Breslau residents still using private wells or septic systems will get another chance to switch over to municipal services, as Woolwich plans to survey homeowners about making the change.
Many residents of the older, unserviced areas of the village, including the Elroy Acres subdivision, have previously resisted attempts to make the switch. Bigger pushes from the township in 2008 and 2010 were rejected, in large part due to the estimated costs which ranged up to $90,000 for some households.
The township has had some uptake on the idea, however, including parts of the subdivision on municipal water. And in 2016, some 25 properties in the core of the village connected to municipal water and sewer at an initial cost of $11,200 apiece as developers completed a loop of services in conjunction with adjacent new subdivisions.
In 2010 there were 96 properties on private services in the older area of Breslau and there still remain 60 properties that are on private water (well) and wastewater (septic) systems, director of infrastructure services Jared Puppe told councillors meeting by videoconference Tuesday night.
Given upcoming road and drainage work planned for the village, along with an increase in inquiries from residents, the time is right to ask people about municipal services, he said, noting the conditions satisfy a council decision following the 2010 debates that the township would wait for the community to come to it rather than pushing for an extension of services.
“Staff recognize the value in re-engaging with those affected property owners to determine their level of interest in the township initiating a special service levy process for the purpose of designing and extending full municipal services to those areas that are currently privately or partially serviced. Staff believe the number of inquires received to date from individual property owners and through the Breslau municipal drain process is significant enough to start this special service levy process as required in council’s 2010 resolution,” Puppe said in his report to council.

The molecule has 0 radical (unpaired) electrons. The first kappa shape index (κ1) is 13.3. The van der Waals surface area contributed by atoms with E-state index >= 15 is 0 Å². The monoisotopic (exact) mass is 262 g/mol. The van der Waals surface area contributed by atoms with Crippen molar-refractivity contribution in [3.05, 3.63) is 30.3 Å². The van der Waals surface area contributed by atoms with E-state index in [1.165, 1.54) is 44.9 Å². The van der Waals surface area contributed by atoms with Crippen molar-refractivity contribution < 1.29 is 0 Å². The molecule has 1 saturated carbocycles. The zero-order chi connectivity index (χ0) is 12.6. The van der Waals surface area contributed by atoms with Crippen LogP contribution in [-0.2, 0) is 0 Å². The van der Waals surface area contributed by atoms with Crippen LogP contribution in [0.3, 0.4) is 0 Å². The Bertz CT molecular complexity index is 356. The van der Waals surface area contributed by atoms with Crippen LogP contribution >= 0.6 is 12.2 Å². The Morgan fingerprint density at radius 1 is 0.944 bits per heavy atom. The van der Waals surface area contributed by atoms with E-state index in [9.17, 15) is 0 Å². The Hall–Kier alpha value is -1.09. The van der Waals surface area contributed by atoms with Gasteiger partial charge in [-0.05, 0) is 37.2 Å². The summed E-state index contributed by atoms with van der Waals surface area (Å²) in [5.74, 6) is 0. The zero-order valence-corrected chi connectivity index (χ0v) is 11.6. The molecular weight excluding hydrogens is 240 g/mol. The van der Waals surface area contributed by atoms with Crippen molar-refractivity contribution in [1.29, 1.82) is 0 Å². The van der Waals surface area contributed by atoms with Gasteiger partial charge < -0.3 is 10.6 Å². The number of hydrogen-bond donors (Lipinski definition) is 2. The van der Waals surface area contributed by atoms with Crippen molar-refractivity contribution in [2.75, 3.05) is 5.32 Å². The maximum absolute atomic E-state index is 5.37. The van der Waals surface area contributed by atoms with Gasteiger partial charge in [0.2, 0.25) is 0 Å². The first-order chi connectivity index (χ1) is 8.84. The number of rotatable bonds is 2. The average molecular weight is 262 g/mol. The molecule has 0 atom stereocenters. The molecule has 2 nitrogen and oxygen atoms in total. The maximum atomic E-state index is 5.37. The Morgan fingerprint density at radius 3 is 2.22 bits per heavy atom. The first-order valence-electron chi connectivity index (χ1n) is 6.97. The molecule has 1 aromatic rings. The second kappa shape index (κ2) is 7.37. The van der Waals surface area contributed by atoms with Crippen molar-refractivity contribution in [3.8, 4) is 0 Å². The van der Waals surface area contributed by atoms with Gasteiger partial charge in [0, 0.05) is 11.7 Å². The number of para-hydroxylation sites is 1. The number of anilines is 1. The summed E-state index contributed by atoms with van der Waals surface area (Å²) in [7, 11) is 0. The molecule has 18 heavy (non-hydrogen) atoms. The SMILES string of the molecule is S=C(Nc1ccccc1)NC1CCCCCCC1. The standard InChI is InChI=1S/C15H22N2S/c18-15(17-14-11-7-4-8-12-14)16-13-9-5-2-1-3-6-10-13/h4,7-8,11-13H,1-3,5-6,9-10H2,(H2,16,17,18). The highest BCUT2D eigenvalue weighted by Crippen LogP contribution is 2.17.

“It is the right time for at least a survey.”
Puppe noted Breslau residents have resisted attempts to extend municipal services into some of the older sections of the village, but there have been changes in the past decade that may mean more than half would like to see a switch.
“We’re hopeful for a majority, and that’s the expectation that we have,” he said.
Noting the township typically gets poor response to surveys, Coun. Patrick Merlihan cautioned against pushing ahead based on 51 per cent of respondents being in favour of the proposal, suggesting 51 per cent of all affected residents would make more sense.
“I’d like it to be a majority of the homes, not just the little response we usually get,” said Merlihan.
He also suggested the township needs to make it easy to respond, including by phone, adding that a resident who doesn’t respond to the survey should be counted as a ‘no’ vote.
Along with spelling out all the options, a survey would be more useful if contained at least some ballpark figures about the costs in order to help residents in making a decision, said Merlihan, pointing out that the report had no costs outlined in it.
“Homeowners need that information as a baseline.”
Given past estimates running into the tens of thousands of dollars, it’ll be a tough sales job, Merlihan added.
“Why would I want to get on municipal services?” he asked, noting the option is expensive, with monthly costs that keep growing at rates well above inflation.
Puppe conceded it would be a tough sales job for some, though those property owners with failing wells or septic systems might see the value in the service.
Unlike past proposals, there would be no requirement to connect with this go-round, he added.
“It’s time to get on with this,” argued Coun. Murray Martin said, noting homeowners would be “surprised” at the cost of new septic system, for instance.